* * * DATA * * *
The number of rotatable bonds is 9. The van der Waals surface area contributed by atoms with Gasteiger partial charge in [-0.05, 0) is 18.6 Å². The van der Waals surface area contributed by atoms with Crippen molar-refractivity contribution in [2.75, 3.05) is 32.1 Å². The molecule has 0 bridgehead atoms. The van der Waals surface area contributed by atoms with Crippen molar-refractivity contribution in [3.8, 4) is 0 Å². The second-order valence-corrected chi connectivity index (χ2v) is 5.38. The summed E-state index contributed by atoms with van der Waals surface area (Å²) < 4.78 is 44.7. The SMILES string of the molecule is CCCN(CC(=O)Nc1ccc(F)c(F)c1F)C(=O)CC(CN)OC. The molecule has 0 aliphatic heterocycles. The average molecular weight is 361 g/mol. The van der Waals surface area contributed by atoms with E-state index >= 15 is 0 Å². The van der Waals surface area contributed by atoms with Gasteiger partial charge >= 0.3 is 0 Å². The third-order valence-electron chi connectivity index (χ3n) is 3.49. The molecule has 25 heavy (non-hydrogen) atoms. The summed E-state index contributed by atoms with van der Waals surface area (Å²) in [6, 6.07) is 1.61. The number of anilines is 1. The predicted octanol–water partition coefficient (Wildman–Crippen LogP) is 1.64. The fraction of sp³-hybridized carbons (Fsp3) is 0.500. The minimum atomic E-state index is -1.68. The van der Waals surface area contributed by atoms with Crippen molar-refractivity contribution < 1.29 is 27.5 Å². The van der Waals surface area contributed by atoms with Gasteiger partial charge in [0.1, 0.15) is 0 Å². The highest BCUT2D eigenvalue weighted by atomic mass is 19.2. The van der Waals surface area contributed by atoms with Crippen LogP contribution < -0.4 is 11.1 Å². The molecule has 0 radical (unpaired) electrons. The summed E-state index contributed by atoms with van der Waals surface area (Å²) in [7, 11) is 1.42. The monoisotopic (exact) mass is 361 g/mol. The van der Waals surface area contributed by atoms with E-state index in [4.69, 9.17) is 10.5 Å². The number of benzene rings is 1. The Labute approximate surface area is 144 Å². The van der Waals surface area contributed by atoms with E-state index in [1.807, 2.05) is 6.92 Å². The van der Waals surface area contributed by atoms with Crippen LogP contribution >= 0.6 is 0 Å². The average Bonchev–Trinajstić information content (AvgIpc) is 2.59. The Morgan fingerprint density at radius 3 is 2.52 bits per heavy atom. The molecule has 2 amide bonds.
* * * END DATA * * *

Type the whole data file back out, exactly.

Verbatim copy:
The number of rotatable bonds is 9. The van der Waals surface area contributed by atoms with Gasteiger partial charge in [-0.05, 0) is 18.6 Å². The van der Waals surface area contributed by atoms with Crippen molar-refractivity contribution in [2.75, 3.05) is 32.1 Å². The molecule has 0 bridgehead atoms. The van der Waals surface area contributed by atoms with Crippen molar-refractivity contribution in [3.8, 4) is 0 Å². The second-order valence-corrected chi connectivity index (χ2v) is 5.38. The summed E-state index contributed by atoms with van der Waals surface area (Å²) < 4.78 is 44.7. The SMILES string of the molecule is CCCN(CC(=O)Nc1ccc(F)c(F)c1F)C(=O)CC(CN)OC. The molecule has 0 aliphatic heterocycles. The average molecular weight is 361 g/mol. The van der Waals surface area contributed by atoms with E-state index >= 15 is 0 Å². The van der Waals surface area contributed by atoms with Gasteiger partial charge >= 0.3 is 0 Å². The third-order valence-electron chi connectivity index (χ3n) is 3.49. The molecule has 25 heavy (non-hydrogen) atoms. The summed E-state index contributed by atoms with van der Waals surface area (Å²) in [6, 6.07) is 1.61. The number of anilines is 1. The predicted octanol–water partition coefficient (Wildman–Crippen LogP) is 1.64. The fraction of sp³-hybridized carbons (Fsp3) is 0.500. The minimum atomic E-state index is -1.68. The van der Waals surface area contributed by atoms with Crippen molar-refractivity contribution < 1.29 is 27.5 Å². The van der Waals surface area contributed by atoms with Gasteiger partial charge in [0.1, 0.15) is 0 Å². The highest BCUT2D eigenvalue weighted by atomic mass is 19.2. The van der Waals surface area contributed by atoms with Crippen LogP contribution < -0.4 is 11.1 Å². The molecule has 0 radical (unpaired) electrons. The summed E-state index contributed by atoms with van der Waals surface area (Å²) in [7, 11) is 1.42. The monoisotopic (exact) mass is 361 g/mol. The van der Waals surface area contributed by atoms with E-state index in [4.69, 9.17) is 10.5 Å². The number of benzene rings is 1. The Labute approximate surface area is 144 Å². The van der Waals surface area contributed by atoms with E-state index in [1.807, 2.05) is 6.92 Å². The van der Waals surface area contributed by atoms with Crippen LogP contribution >= 0.6 is 0 Å². The average Bonchev–Trinajstić information content (AvgIpc) is 2.59. The Morgan fingerprint density at radius 3 is 2.52 bits per heavy atom. The molecule has 2 amide bonds.